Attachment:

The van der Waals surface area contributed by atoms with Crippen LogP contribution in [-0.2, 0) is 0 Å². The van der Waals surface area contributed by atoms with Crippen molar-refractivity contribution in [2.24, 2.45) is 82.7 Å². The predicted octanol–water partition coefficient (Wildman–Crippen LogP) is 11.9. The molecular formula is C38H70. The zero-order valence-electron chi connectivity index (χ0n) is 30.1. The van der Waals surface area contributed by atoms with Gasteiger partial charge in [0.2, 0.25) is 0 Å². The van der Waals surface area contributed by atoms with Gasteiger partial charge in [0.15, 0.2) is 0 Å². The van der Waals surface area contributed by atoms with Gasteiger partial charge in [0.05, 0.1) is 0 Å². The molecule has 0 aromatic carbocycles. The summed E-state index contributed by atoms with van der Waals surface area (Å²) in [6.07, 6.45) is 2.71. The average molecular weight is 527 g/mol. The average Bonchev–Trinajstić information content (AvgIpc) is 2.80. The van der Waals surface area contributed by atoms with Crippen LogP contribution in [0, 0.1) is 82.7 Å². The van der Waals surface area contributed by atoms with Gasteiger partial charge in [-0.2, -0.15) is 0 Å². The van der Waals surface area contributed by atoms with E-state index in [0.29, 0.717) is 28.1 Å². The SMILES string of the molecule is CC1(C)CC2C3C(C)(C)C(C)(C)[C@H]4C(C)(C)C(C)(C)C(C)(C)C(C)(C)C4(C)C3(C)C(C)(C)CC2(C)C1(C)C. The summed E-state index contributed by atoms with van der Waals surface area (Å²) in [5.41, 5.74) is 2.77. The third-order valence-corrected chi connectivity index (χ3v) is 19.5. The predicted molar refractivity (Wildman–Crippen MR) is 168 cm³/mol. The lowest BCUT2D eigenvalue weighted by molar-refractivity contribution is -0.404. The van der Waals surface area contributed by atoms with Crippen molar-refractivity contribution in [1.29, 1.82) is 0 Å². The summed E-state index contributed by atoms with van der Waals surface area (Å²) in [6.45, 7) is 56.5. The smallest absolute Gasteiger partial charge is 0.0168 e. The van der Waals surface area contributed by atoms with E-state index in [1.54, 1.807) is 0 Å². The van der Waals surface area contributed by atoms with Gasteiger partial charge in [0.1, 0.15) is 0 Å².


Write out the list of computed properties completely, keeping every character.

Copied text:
The van der Waals surface area contributed by atoms with Crippen LogP contribution in [-0.2, 0) is 0 Å². The van der Waals surface area contributed by atoms with Crippen molar-refractivity contribution in [2.24, 2.45) is 82.7 Å². The predicted octanol–water partition coefficient (Wildman–Crippen LogP) is 11.9. The molecular formula is C38H70. The zero-order valence-electron chi connectivity index (χ0n) is 30.1. The van der Waals surface area contributed by atoms with Gasteiger partial charge in [0.2, 0.25) is 0 Å². The van der Waals surface area contributed by atoms with Gasteiger partial charge in [0.15, 0.2) is 0 Å². The van der Waals surface area contributed by atoms with Gasteiger partial charge in [0.05, 0.1) is 0 Å². The molecule has 0 aromatic carbocycles. The summed E-state index contributed by atoms with van der Waals surface area (Å²) in [6.07, 6.45) is 2.71. The average molecular weight is 527 g/mol. The average Bonchev–Trinajstić information content (AvgIpc) is 2.80. The van der Waals surface area contributed by atoms with Crippen LogP contribution in [0, 0.1) is 82.7 Å². The van der Waals surface area contributed by atoms with Gasteiger partial charge in [-0.2, -0.15) is 0 Å². The van der Waals surface area contributed by atoms with E-state index in [0.29, 0.717) is 28.1 Å². The SMILES string of the molecule is CC1(C)CC2C3C(C)(C)C(C)(C)[C@H]4C(C)(C)C(C)(C)C(C)(C)C(C)(C)C4(C)C3(C)C(C)(C)CC2(C)C1(C)C. The summed E-state index contributed by atoms with van der Waals surface area (Å²) in [5.41, 5.74) is 2.77. The third-order valence-corrected chi connectivity index (χ3v) is 19.5. The predicted molar refractivity (Wildman–Crippen MR) is 168 cm³/mol. The lowest BCUT2D eigenvalue weighted by molar-refractivity contribution is -0.404. The van der Waals surface area contributed by atoms with Crippen molar-refractivity contribution in [1.29, 1.82) is 0 Å². The summed E-state index contributed by atoms with van der Waals surface area (Å²) in [6.45, 7) is 56.5. The smallest absolute Gasteiger partial charge is 0.0168 e. The van der Waals surface area contributed by atoms with E-state index in [1.54, 1.807) is 0 Å². The van der Waals surface area contributed by atoms with Gasteiger partial charge in [0.1, 0.15) is 0 Å².